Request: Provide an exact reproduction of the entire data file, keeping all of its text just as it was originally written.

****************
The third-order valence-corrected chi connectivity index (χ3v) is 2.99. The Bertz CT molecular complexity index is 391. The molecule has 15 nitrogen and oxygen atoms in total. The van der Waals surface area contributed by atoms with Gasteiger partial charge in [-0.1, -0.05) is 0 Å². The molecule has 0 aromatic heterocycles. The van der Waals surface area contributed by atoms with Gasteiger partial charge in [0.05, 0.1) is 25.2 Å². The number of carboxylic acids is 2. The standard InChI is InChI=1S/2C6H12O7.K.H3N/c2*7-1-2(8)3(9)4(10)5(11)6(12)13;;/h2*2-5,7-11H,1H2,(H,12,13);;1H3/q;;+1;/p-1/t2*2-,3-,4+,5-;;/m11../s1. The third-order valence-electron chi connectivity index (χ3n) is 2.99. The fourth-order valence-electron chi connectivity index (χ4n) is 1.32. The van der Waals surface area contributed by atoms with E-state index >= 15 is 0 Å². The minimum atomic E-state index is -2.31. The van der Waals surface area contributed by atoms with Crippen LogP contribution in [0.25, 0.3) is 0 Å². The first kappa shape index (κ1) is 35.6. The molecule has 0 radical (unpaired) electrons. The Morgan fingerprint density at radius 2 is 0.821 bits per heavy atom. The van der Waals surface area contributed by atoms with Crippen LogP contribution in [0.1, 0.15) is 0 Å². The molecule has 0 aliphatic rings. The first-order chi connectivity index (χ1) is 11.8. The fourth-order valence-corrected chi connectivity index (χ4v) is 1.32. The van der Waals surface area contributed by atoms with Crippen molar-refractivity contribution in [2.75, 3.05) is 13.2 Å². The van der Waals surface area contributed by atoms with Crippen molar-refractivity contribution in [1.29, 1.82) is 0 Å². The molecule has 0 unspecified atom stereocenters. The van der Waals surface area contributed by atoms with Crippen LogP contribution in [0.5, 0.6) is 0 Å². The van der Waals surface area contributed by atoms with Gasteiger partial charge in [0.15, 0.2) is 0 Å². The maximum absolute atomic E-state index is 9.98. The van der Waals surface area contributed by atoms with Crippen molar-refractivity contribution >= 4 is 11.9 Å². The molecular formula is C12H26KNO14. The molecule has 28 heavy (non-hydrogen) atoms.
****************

The third-order valence-corrected chi connectivity index (χ3v) is 2.99. The Bertz CT molecular complexity index is 391. The molecule has 15 nitrogen and oxygen atoms in total. The van der Waals surface area contributed by atoms with Gasteiger partial charge in [-0.1, -0.05) is 0 Å². The molecule has 0 aromatic heterocycles. The van der Waals surface area contributed by atoms with Gasteiger partial charge in [0.05, 0.1) is 25.2 Å². The number of carboxylic acids is 2. The standard InChI is InChI=1S/2C6H12O7.K.H3N/c2*7-1-2(8)3(9)4(10)5(11)6(12)13;;/h2*2-5,7-11H,1H2,(H,12,13);;1H3/q;;+1;/p-1/t2*2-,3-,4+,5-;;/m11../s1. The third-order valence-electron chi connectivity index (χ3n) is 2.99. The fourth-order valence-electron chi connectivity index (χ4n) is 1.32. The van der Waals surface area contributed by atoms with E-state index >= 15 is 0 Å². The minimum atomic E-state index is -2.31. The van der Waals surface area contributed by atoms with Crippen LogP contribution in [0.25, 0.3) is 0 Å². The first kappa shape index (κ1) is 35.6. The molecule has 0 radical (unpaired) electrons. The Morgan fingerprint density at radius 2 is 0.821 bits per heavy atom. The van der Waals surface area contributed by atoms with Crippen LogP contribution in [0.1, 0.15) is 0 Å². The molecule has 0 aliphatic rings. The first-order chi connectivity index (χ1) is 11.8. The fourth-order valence-corrected chi connectivity index (χ4v) is 1.32. The van der Waals surface area contributed by atoms with Crippen molar-refractivity contribution in [2.75, 3.05) is 13.2 Å². The van der Waals surface area contributed by atoms with Crippen molar-refractivity contribution in [1.29, 1.82) is 0 Å². The molecule has 0 unspecified atom stereocenters. The van der Waals surface area contributed by atoms with Crippen LogP contribution in [0.5, 0.6) is 0 Å². The van der Waals surface area contributed by atoms with Gasteiger partial charge in [0.15, 0.2) is 0 Å². The maximum absolute atomic E-state index is 9.98. The van der Waals surface area contributed by atoms with Crippen molar-refractivity contribution >= 4 is 11.9 Å². The molecular formula is C12H26KNO14. The molecule has 28 heavy (non-hydrogen) atoms.